Subject: I have found a DVD that I think you would enjoy
Actors: Eligio Quinterio, I Fagiolini
Genres: Music Video & Concerts, Musicals & Performing Arts
Twin Peaks: High Art, Low Humor
Giordano Bruno | Wherever I am, I am. | 11/25/2008
(5 out of 5 stars)
"Before there was opera, before oratorio as a sacred surrogate for opera, before there was a "Baroque" theatricality, there was musical theater, in the "intermezzi" staged at weddings and other events of "state' among the urban princes of the Italian Renaissance. L'Amfiparnaso (Both Peaks) by Orazio Vecchi (1550-1605) is the most ample and intact example of such Renaissance musical theater that has survived, complete with its music, its script, its stage directions, and even illustrations suggestive of what its staging might have looked like. It's a work of deliberately mixed genres: polyphonic madrigals of the utmost refinement treating the usual theme of amorous desire, and slapstick commedia dell'arte on the scurrilous level of a Punch-and-Judy carnival show. Bridging the gap between the genres are the madrigals composed in the manner of high art but setting texts rife with scatological and beastial noises, obviously to be sung with comic emphasis.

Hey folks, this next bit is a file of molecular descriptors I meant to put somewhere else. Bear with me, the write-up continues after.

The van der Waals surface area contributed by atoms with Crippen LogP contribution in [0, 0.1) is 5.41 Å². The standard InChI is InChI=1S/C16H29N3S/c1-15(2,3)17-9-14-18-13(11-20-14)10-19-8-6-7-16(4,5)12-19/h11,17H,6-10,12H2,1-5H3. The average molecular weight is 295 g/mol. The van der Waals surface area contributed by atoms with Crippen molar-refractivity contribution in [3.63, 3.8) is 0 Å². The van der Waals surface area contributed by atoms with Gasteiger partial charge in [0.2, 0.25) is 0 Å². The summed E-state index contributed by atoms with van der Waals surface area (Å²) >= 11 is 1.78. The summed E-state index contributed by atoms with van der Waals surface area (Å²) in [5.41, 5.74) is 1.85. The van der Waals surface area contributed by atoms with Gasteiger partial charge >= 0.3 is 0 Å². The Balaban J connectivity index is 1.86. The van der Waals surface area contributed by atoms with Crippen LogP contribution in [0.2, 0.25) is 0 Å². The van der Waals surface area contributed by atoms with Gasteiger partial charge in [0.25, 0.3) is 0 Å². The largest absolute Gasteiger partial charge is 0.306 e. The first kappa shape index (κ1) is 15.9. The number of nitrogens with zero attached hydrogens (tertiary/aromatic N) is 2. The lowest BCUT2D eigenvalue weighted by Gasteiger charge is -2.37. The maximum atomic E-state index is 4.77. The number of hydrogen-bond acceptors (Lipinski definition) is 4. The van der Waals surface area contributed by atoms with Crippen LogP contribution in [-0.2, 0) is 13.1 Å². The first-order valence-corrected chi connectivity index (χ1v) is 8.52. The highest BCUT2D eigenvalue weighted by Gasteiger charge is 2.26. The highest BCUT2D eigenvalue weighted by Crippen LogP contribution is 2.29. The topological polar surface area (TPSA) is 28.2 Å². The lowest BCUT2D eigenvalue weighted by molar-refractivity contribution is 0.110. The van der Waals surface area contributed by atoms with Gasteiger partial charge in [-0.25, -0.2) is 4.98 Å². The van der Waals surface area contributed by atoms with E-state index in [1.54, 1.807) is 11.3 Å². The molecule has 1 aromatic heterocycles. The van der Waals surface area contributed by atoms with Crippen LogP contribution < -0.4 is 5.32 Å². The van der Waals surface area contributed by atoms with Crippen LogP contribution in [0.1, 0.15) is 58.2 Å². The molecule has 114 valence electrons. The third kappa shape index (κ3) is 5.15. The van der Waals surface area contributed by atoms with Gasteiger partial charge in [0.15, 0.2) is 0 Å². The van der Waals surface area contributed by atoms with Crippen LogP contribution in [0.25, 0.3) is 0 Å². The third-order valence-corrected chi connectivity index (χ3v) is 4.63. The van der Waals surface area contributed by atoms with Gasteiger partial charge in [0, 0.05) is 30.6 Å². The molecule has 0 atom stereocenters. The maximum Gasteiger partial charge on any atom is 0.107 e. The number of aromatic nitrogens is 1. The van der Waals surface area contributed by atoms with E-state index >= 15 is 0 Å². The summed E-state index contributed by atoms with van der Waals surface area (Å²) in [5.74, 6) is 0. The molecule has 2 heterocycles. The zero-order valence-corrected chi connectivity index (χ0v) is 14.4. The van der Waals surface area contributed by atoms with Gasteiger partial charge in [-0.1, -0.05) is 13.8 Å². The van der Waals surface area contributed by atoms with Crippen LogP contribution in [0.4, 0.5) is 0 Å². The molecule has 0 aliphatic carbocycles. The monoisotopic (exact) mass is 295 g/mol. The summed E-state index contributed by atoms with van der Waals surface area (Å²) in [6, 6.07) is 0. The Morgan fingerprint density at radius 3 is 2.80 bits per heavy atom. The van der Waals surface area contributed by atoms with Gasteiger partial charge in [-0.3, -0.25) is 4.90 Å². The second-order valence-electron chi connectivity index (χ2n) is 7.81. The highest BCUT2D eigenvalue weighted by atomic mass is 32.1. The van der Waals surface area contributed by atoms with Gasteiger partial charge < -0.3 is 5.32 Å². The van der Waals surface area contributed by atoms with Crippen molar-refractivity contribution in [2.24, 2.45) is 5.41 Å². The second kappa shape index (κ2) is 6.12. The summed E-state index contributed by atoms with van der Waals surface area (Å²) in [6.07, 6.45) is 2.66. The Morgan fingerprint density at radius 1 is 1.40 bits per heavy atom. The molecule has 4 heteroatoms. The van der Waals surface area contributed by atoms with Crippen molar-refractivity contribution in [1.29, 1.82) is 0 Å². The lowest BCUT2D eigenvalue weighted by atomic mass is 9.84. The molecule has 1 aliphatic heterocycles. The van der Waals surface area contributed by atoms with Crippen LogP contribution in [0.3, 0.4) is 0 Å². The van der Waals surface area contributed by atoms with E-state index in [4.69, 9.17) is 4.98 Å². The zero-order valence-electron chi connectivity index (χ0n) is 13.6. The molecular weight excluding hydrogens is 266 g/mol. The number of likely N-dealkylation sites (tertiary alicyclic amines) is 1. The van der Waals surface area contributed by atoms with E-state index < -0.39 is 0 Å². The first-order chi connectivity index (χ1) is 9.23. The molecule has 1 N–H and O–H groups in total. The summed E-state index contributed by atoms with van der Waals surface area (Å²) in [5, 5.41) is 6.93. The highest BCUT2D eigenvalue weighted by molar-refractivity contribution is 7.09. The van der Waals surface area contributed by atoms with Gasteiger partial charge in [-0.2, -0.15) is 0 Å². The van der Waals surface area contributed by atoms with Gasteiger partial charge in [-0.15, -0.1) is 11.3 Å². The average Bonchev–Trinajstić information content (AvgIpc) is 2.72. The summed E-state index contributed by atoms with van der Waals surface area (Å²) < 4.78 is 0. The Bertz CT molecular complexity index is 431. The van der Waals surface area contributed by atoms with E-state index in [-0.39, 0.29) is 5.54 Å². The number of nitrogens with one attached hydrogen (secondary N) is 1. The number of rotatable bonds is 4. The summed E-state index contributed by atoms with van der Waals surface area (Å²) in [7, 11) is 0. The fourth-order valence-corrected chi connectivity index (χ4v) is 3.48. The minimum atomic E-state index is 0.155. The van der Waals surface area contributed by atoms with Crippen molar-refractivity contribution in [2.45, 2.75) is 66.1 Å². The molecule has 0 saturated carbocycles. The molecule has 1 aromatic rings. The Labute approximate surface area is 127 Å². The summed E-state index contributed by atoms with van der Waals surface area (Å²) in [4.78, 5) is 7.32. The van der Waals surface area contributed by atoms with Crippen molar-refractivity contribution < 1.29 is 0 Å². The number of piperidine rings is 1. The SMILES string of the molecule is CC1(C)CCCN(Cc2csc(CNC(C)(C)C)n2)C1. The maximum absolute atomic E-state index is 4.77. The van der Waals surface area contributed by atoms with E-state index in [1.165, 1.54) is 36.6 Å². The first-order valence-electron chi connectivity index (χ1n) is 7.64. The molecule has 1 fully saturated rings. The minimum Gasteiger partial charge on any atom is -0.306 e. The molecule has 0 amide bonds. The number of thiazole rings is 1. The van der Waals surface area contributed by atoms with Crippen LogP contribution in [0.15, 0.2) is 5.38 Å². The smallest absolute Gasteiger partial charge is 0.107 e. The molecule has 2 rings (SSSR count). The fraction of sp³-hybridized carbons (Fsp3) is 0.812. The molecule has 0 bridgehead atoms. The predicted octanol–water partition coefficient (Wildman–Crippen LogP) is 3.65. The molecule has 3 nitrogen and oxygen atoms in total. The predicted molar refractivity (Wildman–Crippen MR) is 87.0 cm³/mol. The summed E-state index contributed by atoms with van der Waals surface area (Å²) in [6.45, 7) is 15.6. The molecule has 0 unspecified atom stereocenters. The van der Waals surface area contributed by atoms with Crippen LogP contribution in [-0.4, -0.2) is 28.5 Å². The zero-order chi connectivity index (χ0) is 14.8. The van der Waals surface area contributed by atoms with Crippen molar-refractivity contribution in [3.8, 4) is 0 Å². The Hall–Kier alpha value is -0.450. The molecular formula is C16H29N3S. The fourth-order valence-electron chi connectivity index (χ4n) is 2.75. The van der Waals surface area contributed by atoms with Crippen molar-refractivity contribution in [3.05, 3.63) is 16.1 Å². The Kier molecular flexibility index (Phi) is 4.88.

This filmed production of L'Amfiparnaso is likewise of mixed genres. The dramatic context, a tale of greed and love featuring old miser Pantalone, his beautiful daughter Isabella, her lover Lelio, and the rest of the typical commedia dell'arte crew, is performed in mime with Venetian carnival masks on a sketchy stage. The story is delivered in prologues to each scene by actor Simon Callow, in an English translation full of outrageous puns and topical jokes. Love scenes, however, are filmed on the beautiful grounds of the Darrington Hall Estate in Devon. Meanwhile, the madrigals are sung by the six members of the consort I Fagiolini (the Little Beans), all seated off to the side of the commedia stage. There's a slapdash, home-made quality about this production that most viewers, I'm sure, will find charmingly appropriate. The singing is excellent, well-tuned, well-phrased, and in the comic madrigals well-grunted, honked, and squealed. The full script of Vecchi's original comedy (libretto by Giulo Cesare Croce) is printed in the booklet in both Italian and English translation.
A lot of fun. Quite unique. Gotta see & hear it to believe it."